When it comes to Christmas, Sweden and the rest of Scandinavia are the kings! The period of Advent in Sweden is a joyous time to celebrate with friends and family. Festive lights, markets and paper stars brighten up the dark, cold nights and set the mood for the festive season ahead.
Written by William Mansell
The lighting of a candle on the fourth Sunday before Christmas marks the start of Advent. From 1st December a new door on an advent calendar is opened revealing a picture or chocolate.
The Swedes, ever the forerunners of life have taken this concept to a new level. Julkalendern (The Christmas Calendar) is a TV special produced every year. Split into 24 parts, lasting 10-15mins per episode, the story is slowly unravelled day by day like a traditional calendar. Since 1960, a whole library of tales have been told from pirates & superheroes to time travel & Santa.
The 2021 edition: En hederlig jul med Knyckertz (A normal Christmas with Knyckertz) follows the story of 11yr old Tove who wants to celebrate a normal Christmas despite his family being petty criminals. Watch Here
On the 13th December, the festival of Saint Lucia is celebrated .The day is observed with public processions of school boys and girls dressed in white robes. Boys are called ‘Starboys’ and typically wear a conical hat adorned with stars while girls wear a wreath crown. One chosen girl gets the special honour of portraying Lucia. She leads the procession and singing whilst wearing a candle lit wreath, lighting the way.
Made of straw, Gävlebocken is a giant version of a Swedish Yule goat. Erected every year at the beginning of Advent in the city of Gävle, north of Stockholm. This delightful display first created in 1966, while quiet in nature has become the talk of the town due to its unfortunate survival track record. Out of a possible 54, the goat has only managed to survive arson attacks 18 times. The past 4 years has been it’s best survival period in history! Can 2021 see Gävlebocken stick out the Christmas season for another consecutive year?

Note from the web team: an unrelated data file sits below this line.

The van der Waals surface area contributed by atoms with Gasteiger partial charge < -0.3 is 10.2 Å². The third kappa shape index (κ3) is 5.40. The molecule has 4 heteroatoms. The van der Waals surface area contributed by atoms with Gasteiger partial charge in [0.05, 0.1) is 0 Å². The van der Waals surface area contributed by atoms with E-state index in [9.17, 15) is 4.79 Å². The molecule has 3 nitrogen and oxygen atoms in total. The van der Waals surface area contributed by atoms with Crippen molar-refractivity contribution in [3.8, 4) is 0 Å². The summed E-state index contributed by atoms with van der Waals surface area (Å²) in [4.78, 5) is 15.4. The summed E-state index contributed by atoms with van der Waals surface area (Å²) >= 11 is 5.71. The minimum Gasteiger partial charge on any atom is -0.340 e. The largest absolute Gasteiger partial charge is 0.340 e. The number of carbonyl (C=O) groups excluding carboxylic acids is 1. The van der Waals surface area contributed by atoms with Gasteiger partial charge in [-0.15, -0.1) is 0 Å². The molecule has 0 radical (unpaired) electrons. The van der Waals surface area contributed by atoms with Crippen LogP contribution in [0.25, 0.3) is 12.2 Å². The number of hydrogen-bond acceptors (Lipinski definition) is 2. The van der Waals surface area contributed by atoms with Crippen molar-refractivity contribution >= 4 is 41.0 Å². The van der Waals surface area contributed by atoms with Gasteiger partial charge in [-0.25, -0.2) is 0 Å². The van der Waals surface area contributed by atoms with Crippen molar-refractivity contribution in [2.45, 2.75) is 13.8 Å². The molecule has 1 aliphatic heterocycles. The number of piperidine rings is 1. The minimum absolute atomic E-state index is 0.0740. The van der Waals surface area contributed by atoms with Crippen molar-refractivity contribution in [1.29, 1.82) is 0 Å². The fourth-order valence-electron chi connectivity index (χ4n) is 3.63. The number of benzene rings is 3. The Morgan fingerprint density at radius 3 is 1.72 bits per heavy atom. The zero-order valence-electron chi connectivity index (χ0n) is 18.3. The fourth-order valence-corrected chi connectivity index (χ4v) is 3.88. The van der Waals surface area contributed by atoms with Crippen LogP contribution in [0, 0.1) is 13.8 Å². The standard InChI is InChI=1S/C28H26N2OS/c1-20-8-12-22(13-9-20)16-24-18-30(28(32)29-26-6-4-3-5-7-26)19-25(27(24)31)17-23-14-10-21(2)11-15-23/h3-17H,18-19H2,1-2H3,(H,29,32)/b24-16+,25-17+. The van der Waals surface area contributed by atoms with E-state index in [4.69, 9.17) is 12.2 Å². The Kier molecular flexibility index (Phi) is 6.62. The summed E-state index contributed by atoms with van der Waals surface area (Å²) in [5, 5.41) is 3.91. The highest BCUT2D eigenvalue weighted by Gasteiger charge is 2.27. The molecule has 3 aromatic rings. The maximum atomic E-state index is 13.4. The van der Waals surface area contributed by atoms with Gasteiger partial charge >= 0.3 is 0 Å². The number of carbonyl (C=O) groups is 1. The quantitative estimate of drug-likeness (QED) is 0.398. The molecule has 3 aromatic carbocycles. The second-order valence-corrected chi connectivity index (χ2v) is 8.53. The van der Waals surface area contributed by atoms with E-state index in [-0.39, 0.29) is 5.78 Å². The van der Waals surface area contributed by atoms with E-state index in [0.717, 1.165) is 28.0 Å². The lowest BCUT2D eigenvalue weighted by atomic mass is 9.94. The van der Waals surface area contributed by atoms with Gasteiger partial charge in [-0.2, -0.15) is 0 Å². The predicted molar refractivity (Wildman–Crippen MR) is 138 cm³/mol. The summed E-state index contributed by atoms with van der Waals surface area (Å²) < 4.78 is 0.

Mat & Dryck
Advent in Sweden would not be complete without food & drink! Glögg parties are popular excuses for seeing friends and family. Filled with Pepparkakor (gingerbread) Lussebullar (saffron buns) & mulled wine, their spiced aromas synonymous with Christmas set the mood perfectly.
Enjoyed throughout Advent and especially on Saint Lucia day, Lussebullar or Lucia buns are go to treats. If you are in Stockholm, why not visit the wonderful annual gingerbread exhibition at ArkDes?!
Julmust, a soft drink similar to root beer & cola is a favoured beverage the Swedes love to consume during Advent. Only sold at this time of year, the drink is so popular, it outsells Coca-Cola by 50%
The Julbord or Christmas table is a smörgåsbord of Swedish foods. Several courses of small plates make up the buffet style meal. Foods include: different fishes, pickled herring, cold meats, Christmas ham, sausages, potatoes & of course meatballs! Traditionally served on Julafton (Christmas Eve), many restaurants also offer the julbord throughout December.
Find out more about how Sweden Celebrates Christmas here.
- Jul – Christmas
- God Jul – Happy Christmas
- Julafton – Christmas Eve
- Tomten – Santa
- Snö – Snow
- Stjärna – Star
- Ljus – Light/candle
- Julgran – Christmas tree
- Julklapp – Christmas present
What is your favourite part of Christmas? Will you be spending Advent in Sweden? Let us know in the comments!
About the Author
I’m a wannabie Swede, currently living in the UK, hoping to soon call Sweden home! A designer, creator and all-round Swedish fan, I am highly interested in the culture, music, design, nature & of course Fika! When I’m not travelling, I also love to watch Scandi noirs, listen to Swedish music & I watch Melodifestivalen every year! These have all helped me to develop my Swedish language skills!